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By Scott Scanlon

Refresh editor

Daily, often more than once, pharmacist Brent Lange will ring up a big bill for a prescription drug at the Mosher Health Center on Main Street and the customer will ask, “When is this going generic?”

By the end of next year, the question will become more rare.

Three dozen brand name drugs – including Cymbalta, Nasonex and Celebrex – will face challenges in the marketplace this year and next from prescription kin that will drive down the price for most Americans. Patents are set to expire on the drugs, which allows generic drug makers who didn’t have to pay for research, development and advertising to use the same formulas to make less expensive copies.

“Patients should welcome the release of generics into the market as far as cost savings,” Lange says, “and they really shouldn’t worry because the generics are very closely scrutinized by the Food and Drug Administration to make sure that the quality is there. The FDA won’t allow a generic drug onto the market that doesn’t have the same number of milligrams and the same type of quality assurances that a brand name drug has.”

The savings can be significant, says Mona Chitre, vice president of pharmacy management for Univera Healthcare.

On average, every traditional brand name drug – not the specialty drugs – costs $150 to $250 for a month’s supply, she says. “Once a generic enters the market and we have a number of generics, on average, the cost is $20 a month.”

Still, switching from a brand name to a generic is a change, and that can be uncomfortable. Here are some ways Chitre and Lange say can help the medicine go down more easily.

1. Relax and be open

“There is definitely a mindset patients have that the generic is not as good as the brand name,” Lange says, “but they are carefully studied by the FDA. There is a lot of research on the generics to make sure that the quality is there.

“A good part of our job is helping dispel fears about generic drugs,” says Lange, who is 50. “We tell patients if the brand name wasn’t causing any problems, chances are that none of the side effects are going to happen with the generic. I basically tell them that I take mostly generics if I have to take a medication. Usually, if they hear the pharmacist say that, that kind of allays their fears about the generic.”

2. Rejoice

Generally, when people come back for their first refill on a generic prescription, they’re sold on the idea, Lange says. “They’re just happy to get the generic, with the cost savings. They realize at that point that most of their fears were for nothing.”

The difference in price comes from competition in the market, but will impact patients in different ways.

Those without insurance will see the greatest savings, and those who switch from brand name drugs to generics and have a prescription drug insurance benefit will often pay a lower co-pay.

But those who insist on staying with the brand name may end up paying more. That’s because insurers often will move a brand name with a cheaper generic alternative to the top tier of their co-payment schedule and put the generic on the lowest tier. Often, the third, or highest, tier has a co-pay of $45 or $50, Lange says, where the first tier is only $5 or $10.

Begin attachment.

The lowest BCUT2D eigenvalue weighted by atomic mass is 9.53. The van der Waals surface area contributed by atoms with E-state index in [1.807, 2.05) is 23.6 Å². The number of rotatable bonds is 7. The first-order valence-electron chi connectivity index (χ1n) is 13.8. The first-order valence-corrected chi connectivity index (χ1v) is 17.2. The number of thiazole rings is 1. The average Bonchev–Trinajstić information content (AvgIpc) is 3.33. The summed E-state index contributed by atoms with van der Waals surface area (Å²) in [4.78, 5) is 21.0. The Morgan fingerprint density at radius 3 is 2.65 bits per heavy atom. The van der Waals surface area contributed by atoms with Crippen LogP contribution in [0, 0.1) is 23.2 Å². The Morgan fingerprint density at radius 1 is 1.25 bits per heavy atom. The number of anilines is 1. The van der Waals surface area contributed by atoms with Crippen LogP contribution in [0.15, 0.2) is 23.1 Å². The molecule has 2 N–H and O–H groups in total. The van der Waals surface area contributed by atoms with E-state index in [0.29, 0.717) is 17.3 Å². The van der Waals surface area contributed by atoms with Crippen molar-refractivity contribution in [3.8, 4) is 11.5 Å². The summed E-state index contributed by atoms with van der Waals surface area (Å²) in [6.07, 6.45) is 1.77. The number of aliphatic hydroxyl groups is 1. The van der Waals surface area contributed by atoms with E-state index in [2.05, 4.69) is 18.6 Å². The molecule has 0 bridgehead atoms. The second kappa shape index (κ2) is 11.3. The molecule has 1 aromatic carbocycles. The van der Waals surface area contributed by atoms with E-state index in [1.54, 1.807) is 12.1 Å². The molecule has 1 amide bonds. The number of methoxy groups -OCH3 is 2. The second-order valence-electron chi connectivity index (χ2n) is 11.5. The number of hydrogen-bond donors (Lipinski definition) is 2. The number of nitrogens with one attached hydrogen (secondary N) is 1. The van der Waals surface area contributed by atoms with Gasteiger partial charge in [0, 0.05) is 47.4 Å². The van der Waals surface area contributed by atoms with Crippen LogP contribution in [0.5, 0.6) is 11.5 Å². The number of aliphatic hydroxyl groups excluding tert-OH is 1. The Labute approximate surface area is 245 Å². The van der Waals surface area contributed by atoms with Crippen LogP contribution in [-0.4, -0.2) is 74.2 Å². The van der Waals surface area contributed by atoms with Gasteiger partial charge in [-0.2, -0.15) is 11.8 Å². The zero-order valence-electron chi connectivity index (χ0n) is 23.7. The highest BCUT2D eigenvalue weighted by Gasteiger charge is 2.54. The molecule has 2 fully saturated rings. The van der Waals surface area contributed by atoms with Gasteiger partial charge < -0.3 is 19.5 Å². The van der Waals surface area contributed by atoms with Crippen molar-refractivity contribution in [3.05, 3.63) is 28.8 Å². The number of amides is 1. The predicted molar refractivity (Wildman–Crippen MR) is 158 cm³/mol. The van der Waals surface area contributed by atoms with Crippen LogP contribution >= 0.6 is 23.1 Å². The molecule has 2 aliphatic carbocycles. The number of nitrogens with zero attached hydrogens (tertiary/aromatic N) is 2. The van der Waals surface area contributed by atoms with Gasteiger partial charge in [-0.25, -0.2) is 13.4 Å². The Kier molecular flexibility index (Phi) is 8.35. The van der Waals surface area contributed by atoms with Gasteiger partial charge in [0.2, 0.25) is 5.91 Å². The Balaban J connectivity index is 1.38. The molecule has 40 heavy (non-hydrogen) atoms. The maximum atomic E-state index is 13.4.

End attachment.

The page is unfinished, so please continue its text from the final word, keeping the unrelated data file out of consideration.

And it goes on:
3. Take stock

Generic pills will look different than their

brand name counterparts. “Patients should always talk to their pharmacist to make sure what they’re getting and what the pills look like,” Chitre says.

In the first few days and weeks of making the switch, patients also should pay closer attention to the way their prescription works, she says. The potential side effects should be the same, so this is a time to refamiliarize yourself with them. It’s a good time to check drug interactions, too.

If patients have chronic conditions, they likely will need lab tests within two weeks to two months to help assure generics are working properly and not causing any detrimental effect. “Most doctors, when they switch a patient from brand to generic will set up a lab appointment for the patient and they’re very good at monitoring it,” Lange says.

Doctors also may encourage patients to consider a “therapeutic equivalent” of a brand name drug if an exact generic is unavailable. Those drugs generally are designed to perform the same function, like lowering cholesterol, for instance.

4. Beware the Web

As is the case with many things health-wise, the online world can become a confusing frontier for those looking to learn more about prescription drugs. “You type in one topic and you get all sorts of websites with every point of view …,” Lange says. “There’s really no consistency on the Internet and there’s no really good single source on generics.”

Your doctor and pharmacist are your best sources of information. “Anybody can take pills from a bottle and put them into another bottle and slap a label on it,” Lange says. “The professional aspect of our job is counseling patients, making sure there’s no drug interactions and basically making sure someone feels comfortable about the medications they’re put on and any changes in the medications.”

5. Be patient

It’s easy to get sticker shock with the cost of brand name drugs, and Lange often hears patients ask when their high-priced brand name prescription drug will be replaced with a far less expensive generic. Health care professionals can only give ballpark estimates about such changes because drug companies often go to court to extend their patents for as long as possible.

In the end, however, competition wins, Chitre and Lange say, costs come way down and so do some of your co-pays.

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